In addition to the "spatial" attribute of the index, another factor may stem from temporal dynamicity. Would it be possible to create an index in a quasi-dynamic manner? For example, providing a grid-like infrastructure that would easily harvest/destroy a cache index based on group or individual (!) profiles and host it for a fixed duration (say per courses, projects) in a data warehouse?

Mar 22, 2005
Brad Spry

The costs associated with "local load" would be very high.

Some costs off the top of my head:

1. Publisher -- They'll charge you an arm, leg, and your first born at the suggestion of such a deal.

2. Technology -- LANL has 30 terabytes stored. Servers, storage, applications, networking, etc. Seven-plus figures...

3. People -- This isn't an off the shelf, turnkey system. You'll need innovative programmers, analysts, and database admins to even think about such a project.


I see great advantages of local load, but most individual libraries couldn't even scratch the surface of such a project.

Entire university systems however, would be a way to approach it. Our system has 16 campuses... it's high time we combined our resources to solved shared problems.

Mar 22, 2005
Blake

To quote Roy: "finding good stuff is as much what you don't search as it is what you do."

Good point, and also important to remember we need to give our users that option, not force them into something we think is best. I don't think you're saying that, but it comes to mind as something very "librarian"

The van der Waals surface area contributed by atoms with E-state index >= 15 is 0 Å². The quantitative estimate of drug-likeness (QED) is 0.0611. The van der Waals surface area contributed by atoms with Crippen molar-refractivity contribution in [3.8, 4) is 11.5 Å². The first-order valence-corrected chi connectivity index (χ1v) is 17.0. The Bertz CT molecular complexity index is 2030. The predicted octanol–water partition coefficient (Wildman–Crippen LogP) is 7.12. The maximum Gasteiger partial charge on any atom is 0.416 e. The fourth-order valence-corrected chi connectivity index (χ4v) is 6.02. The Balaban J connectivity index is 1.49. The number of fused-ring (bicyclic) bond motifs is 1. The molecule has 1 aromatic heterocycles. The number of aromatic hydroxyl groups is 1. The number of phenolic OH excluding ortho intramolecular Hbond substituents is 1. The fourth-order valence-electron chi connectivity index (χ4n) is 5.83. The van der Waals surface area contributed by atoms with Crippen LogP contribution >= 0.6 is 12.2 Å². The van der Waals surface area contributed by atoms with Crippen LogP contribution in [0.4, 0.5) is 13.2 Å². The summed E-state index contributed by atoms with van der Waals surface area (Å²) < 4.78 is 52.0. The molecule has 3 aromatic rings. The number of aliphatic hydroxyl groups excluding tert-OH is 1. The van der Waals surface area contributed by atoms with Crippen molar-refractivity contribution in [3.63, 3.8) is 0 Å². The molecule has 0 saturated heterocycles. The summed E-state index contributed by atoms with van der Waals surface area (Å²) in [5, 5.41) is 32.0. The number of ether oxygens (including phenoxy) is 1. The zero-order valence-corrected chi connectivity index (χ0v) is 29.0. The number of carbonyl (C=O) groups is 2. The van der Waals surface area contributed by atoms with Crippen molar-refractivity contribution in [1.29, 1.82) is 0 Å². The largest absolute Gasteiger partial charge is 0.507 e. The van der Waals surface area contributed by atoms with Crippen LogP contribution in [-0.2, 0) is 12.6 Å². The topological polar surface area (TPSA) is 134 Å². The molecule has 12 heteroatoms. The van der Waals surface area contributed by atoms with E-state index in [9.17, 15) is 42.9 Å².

Good stuff to be exploring regardless, our users are no longer happy with 100 different database interfaces.

Mar 22, 2005
Larry Campbell

Roy says: "As far as I can tell (and they aren't talking) Google has no plans to offer any criteria for slicing their huge pot of stuff." My bet would be that Google will have such plans the minute it becomes apparent that users want or need such functionality -- it wouldn't be difficult for them to do, and they have an admirable track record of quick and innovative responses.


On the other hand, I wonder how such centralized, monolithic repositories will fare in an increasingly dense and complex information ecology? Wouldn't you expect to find (to mix metaphors) some specialized search boutiques along with the big boxes, as well as all manner of sizes and services in between? So then the trick, as always (for libraries and others), would be to find the right niche.

Mar 26, 2005
Robert Shaw